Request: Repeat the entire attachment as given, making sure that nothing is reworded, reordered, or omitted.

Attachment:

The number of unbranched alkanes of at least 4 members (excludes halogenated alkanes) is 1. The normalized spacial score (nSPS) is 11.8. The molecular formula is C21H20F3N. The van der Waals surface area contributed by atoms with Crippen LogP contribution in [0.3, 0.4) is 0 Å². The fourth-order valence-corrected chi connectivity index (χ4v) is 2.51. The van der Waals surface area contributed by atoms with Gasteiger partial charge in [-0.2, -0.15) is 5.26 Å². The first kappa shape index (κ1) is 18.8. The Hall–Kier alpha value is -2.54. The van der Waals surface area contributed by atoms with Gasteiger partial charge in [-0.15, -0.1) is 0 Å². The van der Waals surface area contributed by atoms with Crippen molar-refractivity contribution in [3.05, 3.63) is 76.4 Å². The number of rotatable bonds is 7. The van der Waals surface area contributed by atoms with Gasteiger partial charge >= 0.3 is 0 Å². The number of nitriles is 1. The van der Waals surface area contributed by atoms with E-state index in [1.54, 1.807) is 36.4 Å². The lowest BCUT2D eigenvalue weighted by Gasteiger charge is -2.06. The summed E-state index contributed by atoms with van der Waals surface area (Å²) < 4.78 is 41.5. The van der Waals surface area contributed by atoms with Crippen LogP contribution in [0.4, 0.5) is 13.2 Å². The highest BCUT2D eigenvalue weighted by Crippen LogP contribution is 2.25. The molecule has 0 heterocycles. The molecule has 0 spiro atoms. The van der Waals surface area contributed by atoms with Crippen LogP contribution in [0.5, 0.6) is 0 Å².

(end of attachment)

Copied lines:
The number of unbranched alkanes of at least 4 members (excludes halogenated alkanes) is 1. The normalized spacial score (nSPS) is 11.8. The molecular formula is C21H20F3N. The van der Waals surface area contributed by atoms with Crippen LogP contribution in [0.3, 0.4) is 0 Å². The fourth-order valence-corrected chi connectivity index (χ4v) is 2.51. The van der Waals surface area contributed by atoms with Gasteiger partial charge in [-0.2, -0.15) is 5.26 Å². The first kappa shape index (κ1) is 18.8. The Hall–Kier alpha value is -2.54. The van der Waals surface area contributed by atoms with Gasteiger partial charge in [-0.15, -0.1) is 0 Å². The van der Waals surface area contributed by atoms with Crippen molar-refractivity contribution in [3.05, 3.63) is 76.4 Å². The number of rotatable bonds is 7. The van der Waals surface area contributed by atoms with Gasteiger partial charge >= 0.3 is 0 Å². The number of nitriles is 1. The van der Waals surface area contributed by atoms with E-state index in [1.54, 1.807) is 36.4 Å². The lowest BCUT2D eigenvalue weighted by Gasteiger charge is -2.06. The summed E-state index contributed by atoms with van der Waals surface area (Å²) < 4.78 is 41.5. The van der Waals surface area contributed by atoms with Crippen LogP contribution in [0.4, 0.5) is 13.2 Å². The highest BCUT2D eigenvalue weighted by Crippen LogP contribution is 2.25. The molecule has 0 heterocycles. The molecule has 0 spiro atoms. The van der Waals surface area contributed by atoms with Crippen LogP contribution in [0.5, 0.6) is 0 Å².